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LGBT Farming

The Faces of LGBT Farming

Queer Farming in Rural America

Lifeline for Gay Farmers

Rainbow Chard Alliance

Fabulous Beekman Boys

Freedom Farms: The Farm Kings

Seedstock: LGBT Farmers Have Hope for the Future

Modern Farmer

Farm Boys: Lives of Gay Men From the Rural Midwest

 


Challenges for LGBT Farmers

“I grew up on the family farm, but there’s no place for me on the farm—the future’s not there,” says Ryan Reed, who was raised in Illinois and is now involved with the International Gay Rodeo Association.

“A nonprofit did not renew my contract after two years because of who I am,” says lesbian urban farmer Ari Rosenberg of Philadelphia.

“Farming in general is rural, and in a rural environment, LGBT does not fly,” says Nathan Looney, a transgender urban farmer in Los Angeles.

 



Their voices are among many LGBTQ (lesbian, gay, bisexual, transgender, queer) farmers who strive to be true to themselves—not only in terms of vocation, but also regarding their core selves as expressed through sexual orientation and gender identity. This can be difficult, but a number of organizations are engaged in some serious advocacy work to help LGBTQ farmers live up to and into their truest selves.

 

LINKS:

 

Seedstock: LGBT Farmers Have Hope for the Future
Queer Farming in Rural America

Advocate: New T-Shirt Shows Solidarity with Lesbian Farmers

 


Rural Pride: Federal Govt Holds Summits for Lesbian Farmers

August 2016

The US Department of Agriculture is holding summits to promote the role of lesbian farmers as a part of its “Rural Pride” campaign.

The agency is working with singer and LGBT activist Cyndi Lauper for a “day of conversation” about the struggles of gay and transgender individuals in rural America. The agency says its wants to change the perception of what it means to be a farmer in America away from the “white, rich male.”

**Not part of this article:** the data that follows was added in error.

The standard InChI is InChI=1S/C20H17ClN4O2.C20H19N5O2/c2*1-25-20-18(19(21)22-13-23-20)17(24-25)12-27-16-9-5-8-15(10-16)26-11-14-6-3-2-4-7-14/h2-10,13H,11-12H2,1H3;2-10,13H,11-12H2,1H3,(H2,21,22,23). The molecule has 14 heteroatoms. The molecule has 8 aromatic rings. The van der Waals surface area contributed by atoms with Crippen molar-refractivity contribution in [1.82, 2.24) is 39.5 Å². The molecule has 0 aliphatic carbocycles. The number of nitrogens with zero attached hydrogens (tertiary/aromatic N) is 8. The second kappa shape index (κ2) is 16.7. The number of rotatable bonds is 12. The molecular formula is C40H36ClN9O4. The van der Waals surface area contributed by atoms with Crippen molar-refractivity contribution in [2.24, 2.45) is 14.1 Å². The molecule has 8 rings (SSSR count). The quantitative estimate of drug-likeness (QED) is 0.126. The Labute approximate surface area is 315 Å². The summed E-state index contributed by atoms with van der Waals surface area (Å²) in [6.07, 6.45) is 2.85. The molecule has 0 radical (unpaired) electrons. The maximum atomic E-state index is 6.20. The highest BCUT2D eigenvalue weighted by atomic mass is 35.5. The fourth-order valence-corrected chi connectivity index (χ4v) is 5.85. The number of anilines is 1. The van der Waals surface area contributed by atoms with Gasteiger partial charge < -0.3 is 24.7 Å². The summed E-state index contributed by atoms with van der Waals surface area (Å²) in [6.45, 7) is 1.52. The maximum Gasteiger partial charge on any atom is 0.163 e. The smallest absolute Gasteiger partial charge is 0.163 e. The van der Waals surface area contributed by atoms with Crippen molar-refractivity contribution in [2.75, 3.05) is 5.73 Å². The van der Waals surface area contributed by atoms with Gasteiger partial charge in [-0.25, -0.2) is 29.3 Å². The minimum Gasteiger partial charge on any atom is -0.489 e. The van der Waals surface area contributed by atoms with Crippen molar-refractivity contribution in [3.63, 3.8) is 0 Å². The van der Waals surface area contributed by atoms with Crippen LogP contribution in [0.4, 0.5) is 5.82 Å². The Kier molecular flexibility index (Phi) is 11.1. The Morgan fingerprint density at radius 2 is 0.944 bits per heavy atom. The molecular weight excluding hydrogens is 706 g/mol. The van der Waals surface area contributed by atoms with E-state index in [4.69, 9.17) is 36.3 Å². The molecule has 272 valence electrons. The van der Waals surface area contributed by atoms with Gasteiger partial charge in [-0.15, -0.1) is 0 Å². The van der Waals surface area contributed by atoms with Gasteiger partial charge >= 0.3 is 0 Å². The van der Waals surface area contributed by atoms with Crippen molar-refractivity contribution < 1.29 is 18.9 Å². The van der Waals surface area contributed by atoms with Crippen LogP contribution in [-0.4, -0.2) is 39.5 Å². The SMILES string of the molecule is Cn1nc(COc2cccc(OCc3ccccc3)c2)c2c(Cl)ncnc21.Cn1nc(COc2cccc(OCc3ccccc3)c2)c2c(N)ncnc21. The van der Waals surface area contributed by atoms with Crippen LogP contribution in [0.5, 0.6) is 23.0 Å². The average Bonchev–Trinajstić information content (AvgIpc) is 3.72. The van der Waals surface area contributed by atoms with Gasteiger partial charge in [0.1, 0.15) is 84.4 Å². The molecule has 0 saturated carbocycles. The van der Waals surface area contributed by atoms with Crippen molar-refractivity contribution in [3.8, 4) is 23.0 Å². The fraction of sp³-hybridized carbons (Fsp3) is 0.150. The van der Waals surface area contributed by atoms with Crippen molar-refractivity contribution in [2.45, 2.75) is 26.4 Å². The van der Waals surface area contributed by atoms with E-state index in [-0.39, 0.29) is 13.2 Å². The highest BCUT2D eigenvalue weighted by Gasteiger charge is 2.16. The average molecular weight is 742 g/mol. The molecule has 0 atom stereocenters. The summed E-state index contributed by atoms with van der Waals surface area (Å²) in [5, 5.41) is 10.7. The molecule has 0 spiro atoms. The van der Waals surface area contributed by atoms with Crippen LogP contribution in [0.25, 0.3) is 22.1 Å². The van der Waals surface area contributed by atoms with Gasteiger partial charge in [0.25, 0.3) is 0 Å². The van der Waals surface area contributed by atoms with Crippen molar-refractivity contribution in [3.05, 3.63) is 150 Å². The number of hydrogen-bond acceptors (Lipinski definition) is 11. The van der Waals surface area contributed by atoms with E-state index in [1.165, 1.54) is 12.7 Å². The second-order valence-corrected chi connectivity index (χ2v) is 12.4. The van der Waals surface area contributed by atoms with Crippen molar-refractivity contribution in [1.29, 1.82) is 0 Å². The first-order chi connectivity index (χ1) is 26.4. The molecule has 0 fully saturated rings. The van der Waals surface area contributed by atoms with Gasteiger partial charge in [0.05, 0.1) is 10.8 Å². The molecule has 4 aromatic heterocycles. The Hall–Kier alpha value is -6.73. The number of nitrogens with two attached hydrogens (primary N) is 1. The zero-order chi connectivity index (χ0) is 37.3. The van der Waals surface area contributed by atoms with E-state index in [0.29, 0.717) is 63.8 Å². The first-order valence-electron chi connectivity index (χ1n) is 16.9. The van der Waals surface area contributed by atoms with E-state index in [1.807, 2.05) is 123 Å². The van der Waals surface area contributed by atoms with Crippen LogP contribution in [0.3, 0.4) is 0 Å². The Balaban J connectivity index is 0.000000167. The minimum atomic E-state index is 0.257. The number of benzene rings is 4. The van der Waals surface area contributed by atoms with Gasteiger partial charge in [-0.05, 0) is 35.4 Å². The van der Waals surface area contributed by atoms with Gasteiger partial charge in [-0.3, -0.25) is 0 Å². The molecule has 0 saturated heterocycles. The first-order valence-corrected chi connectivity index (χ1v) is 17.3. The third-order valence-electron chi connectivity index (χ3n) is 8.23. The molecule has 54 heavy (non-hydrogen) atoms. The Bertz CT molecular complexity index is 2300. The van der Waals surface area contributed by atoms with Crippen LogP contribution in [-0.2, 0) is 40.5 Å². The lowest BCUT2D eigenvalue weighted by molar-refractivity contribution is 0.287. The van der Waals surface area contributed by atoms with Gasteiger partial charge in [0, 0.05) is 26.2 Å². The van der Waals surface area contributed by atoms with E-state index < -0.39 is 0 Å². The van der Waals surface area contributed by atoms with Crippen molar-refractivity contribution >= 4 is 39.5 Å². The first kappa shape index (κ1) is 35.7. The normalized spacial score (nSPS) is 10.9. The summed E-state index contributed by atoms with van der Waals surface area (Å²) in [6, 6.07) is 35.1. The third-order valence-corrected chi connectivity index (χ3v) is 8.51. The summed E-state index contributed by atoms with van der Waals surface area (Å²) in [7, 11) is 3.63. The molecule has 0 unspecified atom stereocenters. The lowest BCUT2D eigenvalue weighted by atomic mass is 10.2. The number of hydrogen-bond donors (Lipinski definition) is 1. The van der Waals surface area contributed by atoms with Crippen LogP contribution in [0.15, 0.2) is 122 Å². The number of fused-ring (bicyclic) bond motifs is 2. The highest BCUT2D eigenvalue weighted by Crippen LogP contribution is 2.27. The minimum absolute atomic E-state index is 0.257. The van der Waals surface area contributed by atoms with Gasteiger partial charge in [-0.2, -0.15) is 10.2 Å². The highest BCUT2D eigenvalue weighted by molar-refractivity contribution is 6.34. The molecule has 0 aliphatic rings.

LINKS:

 

Feds Hold Summit for Lesbian Farmers

USDA Celebrates Lesbian Farmers

NCLR: Rural Pride Campaign

USDA: Rural Pride Campaign and Rural Summit Series

 


Rush Limbaugh Criticizes LGBT Rural Summit

August 2016

Right-wing media attacked the Iowa LGBT Rural Summit as possibly the “dumbest” “waste” of taxpayer money to date. Conservative radio show host Rush Limbaugh even suggested the summit was a “scam” by the “Obama regime” to “bust up” conservative voting areas of the country by convincing lesbians to become farmers with government subsidies. Iowa’s summit, which was held on August 18, was the 15th in the nationwide LGBT Rural Summit Series, which aims to share information to protect and strengthen LGBT communities in rural areas.

 

LINKS:

 

Huffington Post: Rush Limbaugh Thinks Lesbian Farmers are Taking Over America

Modern Farmer: Limbaugh Terrified of Lesbian Farmers for Some Reason

Media Matters: LGBT Farmers are Latest Threat to Conservatism

Advocate: New T-Shirt Shows Solidarity with Lesbian Farmers

 


LGBT People Living in Rural Communities

August 2016

Contrary to widely held myths that the LGBT community is largely living in affluent metropolitan areas, studies show a very different and more realistic picture of the LGBT community. For a number of reasons, many people in the LGBT community choose to live, work, and raise their families in the rural communities that the U.S. Department of Agriculture (USDA) is proud to serve.

In fact, according to the Williams Institute, "almost 10% of all same-sex couples in the country live in rural America" and these couples are actually more likely to be families of color and raising children. The National Gay and Lesbian Task Force also issued a report finding that these couples are more likely to be low-income and are almost twice as likely to receive public assistance. The transgender community is particularly vulnerable.